Department of Medical and Biological Sciences, University of Udine, P.le Kolbe 4, 33100 Udine, Italy
Photodynamic Therapy (PDT) is a clinically approved, minimally invasive therapeutic treatment that exerts a selective cytotoxic activity towards cancer cells. This technique involves the administration of a photosensitizer (PS) and its irradiation at a wavelength within the PS absorbance band. In the presence of oxygen, a cascade of stress oxidative reactions leads to direct tumor cell death, damage to the microvasculature and induction of a local inflammatory reaction. According to Tayyaba Hasan, one of the major experts of PDT, “with PDT no matter what you do, if you are lucky, there is a prodeath response, simultaneously, there is a prosurvival molecular response, which mitigates the desidered outcome with PDT”. An important challenge for basic science researchers and clinicians is to address these opposing PDT responses and improve the efficary of the treatment. A strategy is to design PSs which are more selective for tumor tissues and which incorporate specific functions to reduce cell recurrence.
As PDT induces iNOS/NO in both tumor and microenvironment, we examined the role of nitric oxide (NO) in cytotoxicity and cytoprotection. Our findings show that NO mediates its cellular effects by acting on the NF-kB/YY1/RKIP loop, which controls cell growth and apoptosis. The cytoprotective effect of PDT-induced NO is observed at low NO levels, which activate the pro-survival antiapoptotic NF-kB and YY1, and inhibit the anti-survival/pro-apoptotic and metastasis suppressor RKIP. This finding reveals a critical role played by NO in PDT and suggests that the use of bifunctional PDT agents composed of a photosensitizer and a NO-donor could strenghen the phototreatment. A successful therapeutic use of NO is obtained when its concentration in the target tissue is controlled. To achieve this, we proposed as PDT agent, a bimolecular conjugate called DR2, composed of a photosensitizer (pheophorbide α) and a non-steroidal anti-androgen molecule capable of releasing NO under the exclusive control of light.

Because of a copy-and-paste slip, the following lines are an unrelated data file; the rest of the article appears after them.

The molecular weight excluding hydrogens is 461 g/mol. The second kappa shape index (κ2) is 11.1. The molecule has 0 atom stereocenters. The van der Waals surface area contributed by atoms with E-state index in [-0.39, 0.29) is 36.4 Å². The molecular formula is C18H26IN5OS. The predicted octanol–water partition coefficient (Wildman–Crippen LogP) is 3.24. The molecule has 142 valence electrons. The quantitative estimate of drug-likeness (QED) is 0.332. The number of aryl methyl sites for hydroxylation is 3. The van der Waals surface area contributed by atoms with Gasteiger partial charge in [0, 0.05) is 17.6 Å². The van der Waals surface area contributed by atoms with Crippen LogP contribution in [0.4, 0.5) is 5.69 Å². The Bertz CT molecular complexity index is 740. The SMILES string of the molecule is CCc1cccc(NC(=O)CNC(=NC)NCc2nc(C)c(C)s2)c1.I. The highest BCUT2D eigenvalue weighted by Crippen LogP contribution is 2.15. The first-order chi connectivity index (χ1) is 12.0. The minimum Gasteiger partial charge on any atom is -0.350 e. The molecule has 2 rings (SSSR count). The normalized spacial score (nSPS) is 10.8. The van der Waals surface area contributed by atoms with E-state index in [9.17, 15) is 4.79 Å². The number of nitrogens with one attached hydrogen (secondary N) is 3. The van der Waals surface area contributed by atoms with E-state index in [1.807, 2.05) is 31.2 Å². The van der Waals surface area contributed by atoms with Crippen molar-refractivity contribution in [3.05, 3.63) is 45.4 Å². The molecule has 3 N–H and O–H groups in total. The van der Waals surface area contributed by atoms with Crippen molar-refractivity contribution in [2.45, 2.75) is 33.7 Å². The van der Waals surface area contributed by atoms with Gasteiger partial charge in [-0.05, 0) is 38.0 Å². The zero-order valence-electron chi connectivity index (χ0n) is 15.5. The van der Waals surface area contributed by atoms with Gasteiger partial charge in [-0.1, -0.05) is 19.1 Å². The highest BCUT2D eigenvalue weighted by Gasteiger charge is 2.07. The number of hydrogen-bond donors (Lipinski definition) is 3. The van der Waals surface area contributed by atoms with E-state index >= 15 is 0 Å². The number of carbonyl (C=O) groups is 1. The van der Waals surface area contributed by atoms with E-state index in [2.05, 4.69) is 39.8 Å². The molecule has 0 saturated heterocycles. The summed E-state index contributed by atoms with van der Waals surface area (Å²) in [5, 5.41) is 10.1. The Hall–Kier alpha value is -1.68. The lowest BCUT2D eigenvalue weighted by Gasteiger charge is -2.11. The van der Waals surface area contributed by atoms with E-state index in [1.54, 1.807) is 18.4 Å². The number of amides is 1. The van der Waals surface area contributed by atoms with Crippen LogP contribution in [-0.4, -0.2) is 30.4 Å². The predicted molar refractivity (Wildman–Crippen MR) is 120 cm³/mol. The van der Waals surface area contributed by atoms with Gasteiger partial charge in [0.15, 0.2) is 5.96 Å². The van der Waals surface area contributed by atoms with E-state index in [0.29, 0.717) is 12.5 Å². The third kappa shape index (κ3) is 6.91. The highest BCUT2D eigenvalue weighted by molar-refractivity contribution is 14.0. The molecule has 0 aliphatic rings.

Our results showed that this approach is promising and suggest the importance of studying the host molecular pathways in the PDT response in order to synthetize new more effective photosensitizers.
Keywords: Photodynamic, response, molecule, cytoprotection, invasive.